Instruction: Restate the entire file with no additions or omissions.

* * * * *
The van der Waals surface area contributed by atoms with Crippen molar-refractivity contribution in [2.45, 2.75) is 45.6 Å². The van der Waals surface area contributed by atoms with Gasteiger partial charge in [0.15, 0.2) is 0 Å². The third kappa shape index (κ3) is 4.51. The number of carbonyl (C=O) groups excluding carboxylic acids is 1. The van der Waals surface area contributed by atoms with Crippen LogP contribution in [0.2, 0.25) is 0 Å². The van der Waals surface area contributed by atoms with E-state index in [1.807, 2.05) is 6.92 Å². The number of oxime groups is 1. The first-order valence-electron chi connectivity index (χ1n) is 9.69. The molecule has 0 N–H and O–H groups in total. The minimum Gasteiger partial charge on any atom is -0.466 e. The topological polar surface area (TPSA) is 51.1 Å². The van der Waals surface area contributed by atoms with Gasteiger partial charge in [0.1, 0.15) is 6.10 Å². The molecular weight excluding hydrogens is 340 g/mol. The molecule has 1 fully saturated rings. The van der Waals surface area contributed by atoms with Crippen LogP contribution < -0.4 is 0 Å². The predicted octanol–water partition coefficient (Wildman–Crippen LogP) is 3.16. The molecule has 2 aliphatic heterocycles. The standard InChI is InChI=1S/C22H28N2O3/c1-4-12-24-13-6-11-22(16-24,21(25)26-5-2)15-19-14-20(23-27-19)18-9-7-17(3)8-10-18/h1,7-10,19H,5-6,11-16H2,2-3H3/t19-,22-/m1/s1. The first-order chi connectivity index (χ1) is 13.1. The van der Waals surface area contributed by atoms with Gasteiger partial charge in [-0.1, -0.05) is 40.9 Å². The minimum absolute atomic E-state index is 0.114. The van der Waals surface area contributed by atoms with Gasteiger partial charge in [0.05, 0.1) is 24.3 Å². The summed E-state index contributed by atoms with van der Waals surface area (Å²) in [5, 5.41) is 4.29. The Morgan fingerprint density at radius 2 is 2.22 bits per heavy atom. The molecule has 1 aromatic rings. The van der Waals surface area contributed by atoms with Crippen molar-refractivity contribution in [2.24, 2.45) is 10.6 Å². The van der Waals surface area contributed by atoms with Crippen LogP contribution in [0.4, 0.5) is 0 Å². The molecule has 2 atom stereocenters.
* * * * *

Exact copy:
The van der Waals surface area contributed by atoms with Crippen molar-refractivity contribution in [2.45, 2.75) is 45.6 Å². The van der Waals surface area contributed by atoms with Gasteiger partial charge in [0.15, 0.2) is 0 Å². The third kappa shape index (κ3) is 4.51. The number of carbonyl (C=O) groups excluding carboxylic acids is 1. The van der Waals surface area contributed by atoms with Crippen LogP contribution in [0.2, 0.25) is 0 Å². The van der Waals surface area contributed by atoms with E-state index in [1.807, 2.05) is 6.92 Å². The number of oxime groups is 1. The first-order valence-electron chi connectivity index (χ1n) is 9.69. The molecule has 0 N–H and O–H groups in total. The minimum Gasteiger partial charge on any atom is -0.466 e. The topological polar surface area (TPSA) is 51.1 Å². The van der Waals surface area contributed by atoms with Gasteiger partial charge in [0.1, 0.15) is 6.10 Å². The molecular weight excluding hydrogens is 340 g/mol. The molecule has 1 fully saturated rings. The van der Waals surface area contributed by atoms with Crippen LogP contribution < -0.4 is 0 Å². The predicted octanol–water partition coefficient (Wildman–Crippen LogP) is 3.16. The molecule has 2 aliphatic heterocycles. The standard InChI is InChI=1S/C22H28N2O3/c1-4-12-24-13-6-11-22(16-24,21(25)26-5-2)15-19-14-20(23-27-19)18-9-7-17(3)8-10-18/h1,7-10,19H,5-6,11-16H2,2-3H3/t19-,22-/m1/s1. The first-order chi connectivity index (χ1) is 13.1. The van der Waals surface area contributed by atoms with Gasteiger partial charge in [-0.1, -0.05) is 40.9 Å². The minimum absolute atomic E-state index is 0.114. The van der Waals surface area contributed by atoms with Gasteiger partial charge in [0.05, 0.1) is 24.3 Å². The summed E-state index contributed by atoms with van der Waals surface area (Å²) in [5, 5.41) is 4.29. The Morgan fingerprint density at radius 2 is 2.22 bits per heavy atom. The molecule has 1 aromatic rings. The van der Waals surface area contributed by atoms with Crippen molar-refractivity contribution in [2.24, 2.45) is 10.6 Å². The van der Waals surface area contributed by atoms with Crippen LogP contribution in [0.4, 0.5) is 0 Å². The molecule has 2 atom stereocenters.